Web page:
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Ethnicity and risk of SARS-CoV-2 infection among the healthcare workforce: Results of a retrospective cohort study in rural United Kingdom.

Abstract

A one-year-follow-up retrospective cohort study has been conducted among NHS employees working at 123 facilities in Lincolnshire, UK.

The reason why Black and South Asian healthcare workers are at a higher risk of SARS-CoV-2 infection remain unclear. We aim to quantify risk of SARS-CoV-2 infection among ethnic minority healthcare staff and elucidate pathways of infection.

Overall, 13,366 professionals were included. SARS-CoV-2 incidence per person-year was 5.2% [95%CI: 3.6%-7.6%] during the first COVID-19 wave (Jan-Aug 2020) and 17.2% [13.5%-22.0%] during the second wave (Sep 2020-Feb 2021). Compared to White staff, Black and South Asian employees were at higher risk of SARS-CoV-2 infection during both the first wave (HR, 1.58 [0.91-2.75] and 1.69 [1.07-2.66] respectively) and the second wave (HR 2.09 [1.57-2.76] and 1.46 [1.24-1.71]). Higher risk of SARS-CoV-2 infection persisted even after controlling for age, gender, pay grade, residence environment, type of work and time exposure at work. Higher adjusted risk of SARS-CoV-2 infection were also found among lower-paid health professionals.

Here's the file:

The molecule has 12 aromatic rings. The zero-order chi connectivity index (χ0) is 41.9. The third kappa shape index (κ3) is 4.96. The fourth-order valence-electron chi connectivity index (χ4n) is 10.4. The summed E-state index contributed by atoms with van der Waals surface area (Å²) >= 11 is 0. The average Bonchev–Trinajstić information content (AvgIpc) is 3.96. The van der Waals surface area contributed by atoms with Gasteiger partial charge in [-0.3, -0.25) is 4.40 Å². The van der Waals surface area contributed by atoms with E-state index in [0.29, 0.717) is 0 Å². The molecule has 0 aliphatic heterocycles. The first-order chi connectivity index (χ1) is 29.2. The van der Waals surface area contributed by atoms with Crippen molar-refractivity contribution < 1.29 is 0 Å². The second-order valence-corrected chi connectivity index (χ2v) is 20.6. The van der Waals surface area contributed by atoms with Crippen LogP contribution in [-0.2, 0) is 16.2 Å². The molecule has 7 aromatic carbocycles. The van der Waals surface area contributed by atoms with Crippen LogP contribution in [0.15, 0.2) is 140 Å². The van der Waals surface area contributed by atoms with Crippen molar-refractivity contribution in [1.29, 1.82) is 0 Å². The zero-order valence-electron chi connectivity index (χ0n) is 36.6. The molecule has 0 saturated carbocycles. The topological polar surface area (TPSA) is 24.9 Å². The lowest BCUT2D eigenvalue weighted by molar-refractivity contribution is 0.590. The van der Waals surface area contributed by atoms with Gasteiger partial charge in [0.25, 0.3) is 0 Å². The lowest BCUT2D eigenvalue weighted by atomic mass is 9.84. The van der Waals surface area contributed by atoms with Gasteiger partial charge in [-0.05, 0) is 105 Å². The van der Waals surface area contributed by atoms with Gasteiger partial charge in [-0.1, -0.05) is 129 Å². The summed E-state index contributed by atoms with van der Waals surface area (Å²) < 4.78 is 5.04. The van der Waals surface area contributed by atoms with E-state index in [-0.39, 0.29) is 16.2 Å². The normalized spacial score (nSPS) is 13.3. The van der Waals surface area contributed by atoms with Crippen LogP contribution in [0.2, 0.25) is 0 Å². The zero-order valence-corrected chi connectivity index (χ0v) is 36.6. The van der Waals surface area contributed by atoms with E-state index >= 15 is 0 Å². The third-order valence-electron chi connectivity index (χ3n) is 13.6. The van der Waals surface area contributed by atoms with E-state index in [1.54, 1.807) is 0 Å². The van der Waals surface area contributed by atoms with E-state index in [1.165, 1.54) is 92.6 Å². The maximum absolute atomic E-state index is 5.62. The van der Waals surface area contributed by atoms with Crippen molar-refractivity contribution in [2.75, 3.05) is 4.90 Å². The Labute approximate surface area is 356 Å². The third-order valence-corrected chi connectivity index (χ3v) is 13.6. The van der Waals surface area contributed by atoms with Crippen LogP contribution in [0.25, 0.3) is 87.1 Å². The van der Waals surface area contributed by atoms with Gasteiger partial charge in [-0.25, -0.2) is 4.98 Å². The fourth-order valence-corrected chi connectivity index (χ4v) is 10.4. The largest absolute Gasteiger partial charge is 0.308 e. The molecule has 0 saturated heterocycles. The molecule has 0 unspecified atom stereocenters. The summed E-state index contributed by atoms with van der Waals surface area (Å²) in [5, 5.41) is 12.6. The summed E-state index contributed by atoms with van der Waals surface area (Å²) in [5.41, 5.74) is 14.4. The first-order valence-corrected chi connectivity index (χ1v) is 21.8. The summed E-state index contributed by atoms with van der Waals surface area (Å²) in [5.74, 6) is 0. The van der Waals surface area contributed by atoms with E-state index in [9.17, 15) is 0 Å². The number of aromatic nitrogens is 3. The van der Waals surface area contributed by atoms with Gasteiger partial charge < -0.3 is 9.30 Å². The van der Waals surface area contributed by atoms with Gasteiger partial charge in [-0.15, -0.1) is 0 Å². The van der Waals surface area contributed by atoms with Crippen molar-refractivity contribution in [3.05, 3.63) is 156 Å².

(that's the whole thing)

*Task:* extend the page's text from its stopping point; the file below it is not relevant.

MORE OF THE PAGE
Black and South Asian health workers continue to be more at risk of SARS-CoV-2 infection compared to their White counterparts. Urgent interventions are required to reduce SARS-CoV-2 infection in these ethnic groups.

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